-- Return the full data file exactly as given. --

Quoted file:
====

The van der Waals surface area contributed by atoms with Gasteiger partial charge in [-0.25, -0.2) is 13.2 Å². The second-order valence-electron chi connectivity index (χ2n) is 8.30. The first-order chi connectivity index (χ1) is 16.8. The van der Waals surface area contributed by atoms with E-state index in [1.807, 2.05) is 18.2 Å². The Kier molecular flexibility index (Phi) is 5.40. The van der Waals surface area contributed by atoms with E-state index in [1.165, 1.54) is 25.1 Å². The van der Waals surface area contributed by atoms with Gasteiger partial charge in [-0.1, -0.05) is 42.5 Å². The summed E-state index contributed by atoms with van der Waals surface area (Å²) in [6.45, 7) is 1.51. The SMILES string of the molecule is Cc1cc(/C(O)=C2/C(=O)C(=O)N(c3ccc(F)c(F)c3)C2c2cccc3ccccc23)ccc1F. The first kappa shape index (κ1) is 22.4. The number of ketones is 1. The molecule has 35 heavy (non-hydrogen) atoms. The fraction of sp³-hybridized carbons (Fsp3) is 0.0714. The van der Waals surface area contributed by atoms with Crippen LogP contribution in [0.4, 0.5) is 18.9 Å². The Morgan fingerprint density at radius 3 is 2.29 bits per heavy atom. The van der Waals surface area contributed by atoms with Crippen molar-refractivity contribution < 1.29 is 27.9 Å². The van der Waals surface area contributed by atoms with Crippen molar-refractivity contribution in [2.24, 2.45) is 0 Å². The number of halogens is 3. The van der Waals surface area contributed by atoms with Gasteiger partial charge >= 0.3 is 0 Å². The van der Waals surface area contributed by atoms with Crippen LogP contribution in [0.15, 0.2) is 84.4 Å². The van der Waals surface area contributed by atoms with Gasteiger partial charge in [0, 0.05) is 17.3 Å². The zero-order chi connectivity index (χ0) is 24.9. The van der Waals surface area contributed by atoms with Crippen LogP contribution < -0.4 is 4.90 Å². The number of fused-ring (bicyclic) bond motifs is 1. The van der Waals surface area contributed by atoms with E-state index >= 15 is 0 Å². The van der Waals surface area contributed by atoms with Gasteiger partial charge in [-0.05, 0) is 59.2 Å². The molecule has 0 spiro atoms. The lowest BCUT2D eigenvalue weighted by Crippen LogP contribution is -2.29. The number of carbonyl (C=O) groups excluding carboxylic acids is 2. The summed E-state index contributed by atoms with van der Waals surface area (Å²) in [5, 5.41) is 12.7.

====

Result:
The van der Waals surface area contributed by atoms with Gasteiger partial charge in [-0.25, -0.2) is 13.2 Å². The second-order valence-electron chi connectivity index (χ2n) is 8.30. The first-order chi connectivity index (χ1) is 16.8. The van der Waals surface area contributed by atoms with E-state index in [1.807, 2.05) is 18.2 Å². The Kier molecular flexibility index (Phi) is 5.40. The van der Waals surface area contributed by atoms with E-state index in [1.165, 1.54) is 25.1 Å². The van der Waals surface area contributed by atoms with Gasteiger partial charge in [-0.1, -0.05) is 42.5 Å². The summed E-state index contributed by atoms with van der Waals surface area (Å²) in [6.45, 7) is 1.51. The SMILES string of the molecule is Cc1cc(/C(O)=C2/C(=O)C(=O)N(c3ccc(F)c(F)c3)C2c2cccc3ccccc23)ccc1F. The first kappa shape index (κ1) is 22.4. The number of ketones is 1. The molecule has 35 heavy (non-hydrogen) atoms. The fraction of sp³-hybridized carbons (Fsp3) is 0.0714. The van der Waals surface area contributed by atoms with Crippen LogP contribution in [0.4, 0.5) is 18.9 Å². The Morgan fingerprint density at radius 3 is 2.29 bits per heavy atom. The van der Waals surface area contributed by atoms with Crippen molar-refractivity contribution < 1.29 is 27.9 Å². The van der Waals surface area contributed by atoms with Crippen molar-refractivity contribution in [2.24, 2.45) is 0 Å². The number of halogens is 3. The van der Waals surface area contributed by atoms with Gasteiger partial charge >= 0.3 is 0 Å². The van der Waals surface area contributed by atoms with Crippen LogP contribution in [0.15, 0.2) is 84.4 Å². The van der Waals surface area contributed by atoms with Gasteiger partial charge in [0, 0.05) is 17.3 Å². The zero-order chi connectivity index (χ0) is 24.9. The van der Waals surface area contributed by atoms with Crippen LogP contribution < -0.4 is 4.90 Å². The number of fused-ring (bicyclic) bond motifs is 1. The van der Waals surface area contributed by atoms with E-state index >= 15 is 0 Å². The van der Waals surface area contributed by atoms with Gasteiger partial charge in [-0.05, 0) is 59.2 Å². The molecule has 0 spiro atoms. The lowest BCUT2D eigenvalue weighted by Crippen LogP contribution is -2.29. The number of carbonyl (C=O) groups excluding carboxylic acids is 2. The summed E-state index contributed by atoms with van der Waals surface area (Å²) in [5, 5.41) is 12.7.